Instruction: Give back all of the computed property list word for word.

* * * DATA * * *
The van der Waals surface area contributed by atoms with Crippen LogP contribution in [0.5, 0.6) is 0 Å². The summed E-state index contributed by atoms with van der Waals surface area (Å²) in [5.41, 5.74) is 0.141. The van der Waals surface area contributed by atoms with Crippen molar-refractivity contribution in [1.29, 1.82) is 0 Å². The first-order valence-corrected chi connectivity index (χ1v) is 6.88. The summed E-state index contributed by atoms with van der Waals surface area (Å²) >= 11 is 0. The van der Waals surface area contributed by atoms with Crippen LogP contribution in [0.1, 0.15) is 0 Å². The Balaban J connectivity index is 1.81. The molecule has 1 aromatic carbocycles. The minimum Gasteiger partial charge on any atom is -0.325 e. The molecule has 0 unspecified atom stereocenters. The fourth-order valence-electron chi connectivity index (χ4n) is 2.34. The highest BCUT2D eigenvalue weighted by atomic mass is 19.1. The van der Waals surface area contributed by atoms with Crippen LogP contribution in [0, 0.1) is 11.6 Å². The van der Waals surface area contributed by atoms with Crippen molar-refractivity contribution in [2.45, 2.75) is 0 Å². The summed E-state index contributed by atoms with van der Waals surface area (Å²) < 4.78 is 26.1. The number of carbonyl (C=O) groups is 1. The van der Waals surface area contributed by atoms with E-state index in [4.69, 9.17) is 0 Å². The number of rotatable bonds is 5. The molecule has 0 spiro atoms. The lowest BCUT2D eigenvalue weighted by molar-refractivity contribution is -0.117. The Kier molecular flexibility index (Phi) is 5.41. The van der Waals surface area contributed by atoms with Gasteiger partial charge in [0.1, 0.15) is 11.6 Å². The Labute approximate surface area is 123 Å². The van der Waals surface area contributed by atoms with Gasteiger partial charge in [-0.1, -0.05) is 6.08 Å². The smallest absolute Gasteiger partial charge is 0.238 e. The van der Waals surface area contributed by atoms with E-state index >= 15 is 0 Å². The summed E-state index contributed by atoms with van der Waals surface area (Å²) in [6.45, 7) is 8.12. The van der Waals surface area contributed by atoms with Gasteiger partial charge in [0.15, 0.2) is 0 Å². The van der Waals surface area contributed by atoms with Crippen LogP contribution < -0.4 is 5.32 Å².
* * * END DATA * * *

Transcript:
The van der Waals surface area contributed by atoms with Crippen LogP contribution in [0.5, 0.6) is 0 Å². The summed E-state index contributed by atoms with van der Waals surface area (Å²) in [5.41, 5.74) is 0.141. The van der Waals surface area contributed by atoms with Crippen molar-refractivity contribution in [1.29, 1.82) is 0 Å². The first-order valence-corrected chi connectivity index (χ1v) is 6.88. The summed E-state index contributed by atoms with van der Waals surface area (Å²) >= 11 is 0. The van der Waals surface area contributed by atoms with Crippen LogP contribution in [0.1, 0.15) is 0 Å². The Balaban J connectivity index is 1.81. The molecule has 1 aromatic carbocycles. The minimum Gasteiger partial charge on any atom is -0.325 e. The molecule has 0 unspecified atom stereocenters. The fourth-order valence-electron chi connectivity index (χ4n) is 2.34. The highest BCUT2D eigenvalue weighted by atomic mass is 19.1. The van der Waals surface area contributed by atoms with Crippen LogP contribution in [0, 0.1) is 11.6 Å². The van der Waals surface area contributed by atoms with Crippen molar-refractivity contribution in [2.45, 2.75) is 0 Å². The summed E-state index contributed by atoms with van der Waals surface area (Å²) < 4.78 is 26.1. The number of carbonyl (C=O) groups is 1. The van der Waals surface area contributed by atoms with E-state index in [4.69, 9.17) is 0 Å². The number of rotatable bonds is 5. The molecule has 0 spiro atoms. The lowest BCUT2D eigenvalue weighted by molar-refractivity contribution is -0.117. The Kier molecular flexibility index (Phi) is 5.41. The van der Waals surface area contributed by atoms with Gasteiger partial charge in [0.1, 0.15) is 11.6 Å². The Labute approximate surface area is 123 Å². The van der Waals surface area contributed by atoms with Gasteiger partial charge in [-0.1, -0.05) is 6.08 Å². The smallest absolute Gasteiger partial charge is 0.238 e. The van der Waals surface area contributed by atoms with E-state index >= 15 is 0 Å². The summed E-state index contributed by atoms with van der Waals surface area (Å²) in [6.45, 7) is 8.12. The van der Waals surface area contributed by atoms with Gasteiger partial charge in [0.15, 0.2) is 0 Å². The van der Waals surface area contributed by atoms with Crippen LogP contribution < -0.4 is 5.32 Å².